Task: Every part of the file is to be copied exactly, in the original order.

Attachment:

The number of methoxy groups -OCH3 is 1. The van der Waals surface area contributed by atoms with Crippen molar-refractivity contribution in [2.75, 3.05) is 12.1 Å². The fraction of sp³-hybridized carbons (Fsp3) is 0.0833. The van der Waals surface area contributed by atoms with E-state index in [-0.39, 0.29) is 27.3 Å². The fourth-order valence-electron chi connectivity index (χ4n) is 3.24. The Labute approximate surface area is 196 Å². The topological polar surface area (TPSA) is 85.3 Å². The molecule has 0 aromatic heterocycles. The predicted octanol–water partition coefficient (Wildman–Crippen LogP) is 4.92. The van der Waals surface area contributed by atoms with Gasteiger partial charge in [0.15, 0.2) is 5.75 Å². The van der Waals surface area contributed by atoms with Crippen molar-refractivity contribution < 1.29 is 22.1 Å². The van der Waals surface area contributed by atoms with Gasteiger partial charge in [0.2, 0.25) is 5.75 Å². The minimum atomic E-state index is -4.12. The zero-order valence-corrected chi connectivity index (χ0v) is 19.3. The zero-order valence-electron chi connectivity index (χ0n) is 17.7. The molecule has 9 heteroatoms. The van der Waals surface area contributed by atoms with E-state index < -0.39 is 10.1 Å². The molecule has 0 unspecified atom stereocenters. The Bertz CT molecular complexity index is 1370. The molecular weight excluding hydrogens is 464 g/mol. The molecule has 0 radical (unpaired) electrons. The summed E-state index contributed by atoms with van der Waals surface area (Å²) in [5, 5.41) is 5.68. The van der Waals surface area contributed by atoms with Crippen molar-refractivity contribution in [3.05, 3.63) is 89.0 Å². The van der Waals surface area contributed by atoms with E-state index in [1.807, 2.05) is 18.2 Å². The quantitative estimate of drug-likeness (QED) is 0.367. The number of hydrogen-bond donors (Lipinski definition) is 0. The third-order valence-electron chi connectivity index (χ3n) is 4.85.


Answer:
The number of methoxy groups -OCH3 is 1. The van der Waals surface area contributed by atoms with Crippen molar-refractivity contribution in [2.75, 3.05) is 12.1 Å². The fraction of sp³-hybridized carbons (Fsp3) is 0.0833. The van der Waals surface area contributed by atoms with E-state index in [-0.39, 0.29) is 27.3 Å². The fourth-order valence-electron chi connectivity index (χ4n) is 3.24. The Labute approximate surface area is 196 Å². The topological polar surface area (TPSA) is 85.3 Å². The molecule has 0 aromatic heterocycles. The predicted octanol–water partition coefficient (Wildman–Crippen LogP) is 4.92. The van der Waals surface area contributed by atoms with Gasteiger partial charge in [0.15, 0.2) is 5.75 Å². The van der Waals surface area contributed by atoms with Crippen molar-refractivity contribution < 1.29 is 22.1 Å². The van der Waals surface area contributed by atoms with Gasteiger partial charge in [0.2, 0.25) is 5.75 Å². The minimum atomic E-state index is -4.12. The zero-order valence-corrected chi connectivity index (χ0v) is 19.3. The zero-order valence-electron chi connectivity index (χ0n) is 17.7. The molecule has 9 heteroatoms. The van der Waals surface area contributed by atoms with E-state index < -0.39 is 10.1 Å². The molecule has 0 unspecified atom stereocenters. The Bertz CT molecular complexity index is 1370. The molecular weight excluding hydrogens is 464 g/mol. The molecule has 0 radical (unpaired) electrons. The summed E-state index contributed by atoms with van der Waals surface area (Å²) in [5, 5.41) is 5.68. The van der Waals surface area contributed by atoms with Crippen molar-refractivity contribution in [3.05, 3.63) is 89.0 Å². The van der Waals surface area contributed by atoms with E-state index in [1.807, 2.05) is 18.2 Å². The quantitative estimate of drug-likeness (QED) is 0.367. The number of hydrogen-bond donors (Lipinski definition) is 0. The third-order valence-electron chi connectivity index (χ3n) is 4.85.